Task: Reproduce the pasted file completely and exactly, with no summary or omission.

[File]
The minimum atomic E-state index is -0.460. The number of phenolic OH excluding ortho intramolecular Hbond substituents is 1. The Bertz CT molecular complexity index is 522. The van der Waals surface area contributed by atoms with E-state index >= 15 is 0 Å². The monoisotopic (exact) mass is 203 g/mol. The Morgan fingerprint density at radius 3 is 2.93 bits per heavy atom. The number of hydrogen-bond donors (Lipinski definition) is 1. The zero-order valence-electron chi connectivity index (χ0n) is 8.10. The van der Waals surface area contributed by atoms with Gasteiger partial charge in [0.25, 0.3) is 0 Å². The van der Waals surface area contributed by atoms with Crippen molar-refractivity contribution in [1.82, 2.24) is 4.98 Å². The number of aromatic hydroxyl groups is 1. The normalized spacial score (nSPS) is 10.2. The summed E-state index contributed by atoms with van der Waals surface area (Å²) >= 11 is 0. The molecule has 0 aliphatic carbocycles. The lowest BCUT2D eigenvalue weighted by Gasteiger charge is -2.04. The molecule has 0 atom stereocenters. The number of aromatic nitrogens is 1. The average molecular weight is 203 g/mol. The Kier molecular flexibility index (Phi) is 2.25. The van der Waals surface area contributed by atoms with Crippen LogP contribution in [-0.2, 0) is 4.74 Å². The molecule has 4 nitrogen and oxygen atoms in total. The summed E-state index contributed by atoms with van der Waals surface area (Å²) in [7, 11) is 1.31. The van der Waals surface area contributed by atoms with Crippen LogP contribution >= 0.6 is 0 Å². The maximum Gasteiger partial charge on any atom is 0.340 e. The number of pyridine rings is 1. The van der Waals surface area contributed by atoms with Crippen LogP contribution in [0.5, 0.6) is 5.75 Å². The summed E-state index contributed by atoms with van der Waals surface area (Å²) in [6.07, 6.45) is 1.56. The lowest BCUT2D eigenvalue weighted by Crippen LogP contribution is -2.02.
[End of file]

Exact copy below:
The minimum atomic E-state index is -0.460. The number of phenolic OH excluding ortho intramolecular Hbond substituents is 1. The Bertz CT molecular complexity index is 522. The van der Waals surface area contributed by atoms with E-state index >= 15 is 0 Å². The monoisotopic (exact) mass is 203 g/mol. The Morgan fingerprint density at radius 3 is 2.93 bits per heavy atom. The number of hydrogen-bond donors (Lipinski definition) is 1. The zero-order valence-electron chi connectivity index (χ0n) is 8.10. The van der Waals surface area contributed by atoms with Gasteiger partial charge in [0.25, 0.3) is 0 Å². The van der Waals surface area contributed by atoms with Crippen molar-refractivity contribution in [1.82, 2.24) is 4.98 Å². The number of aromatic hydroxyl groups is 1. The normalized spacial score (nSPS) is 10.2. The summed E-state index contributed by atoms with van der Waals surface area (Å²) >= 11 is 0. The molecule has 0 aliphatic carbocycles. The lowest BCUT2D eigenvalue weighted by Gasteiger charge is -2.04. The molecule has 0 atom stereocenters. The number of aromatic nitrogens is 1. The average molecular weight is 203 g/mol. The Kier molecular flexibility index (Phi) is 2.25. The van der Waals surface area contributed by atoms with Crippen LogP contribution in [-0.2, 0) is 4.74 Å². The molecule has 4 nitrogen and oxygen atoms in total. The summed E-state index contributed by atoms with van der Waals surface area (Å²) in [7, 11) is 1.31. The van der Waals surface area contributed by atoms with Crippen LogP contribution >= 0.6 is 0 Å². The maximum Gasteiger partial charge on any atom is 0.340 e. The number of pyridine rings is 1. The van der Waals surface area contributed by atoms with Crippen LogP contribution in [0.5, 0.6) is 5.75 Å². The summed E-state index contributed by atoms with van der Waals surface area (Å²) in [6.07, 6.45) is 1.56. The lowest BCUT2D eigenvalue weighted by Crippen LogP contribution is -2.02.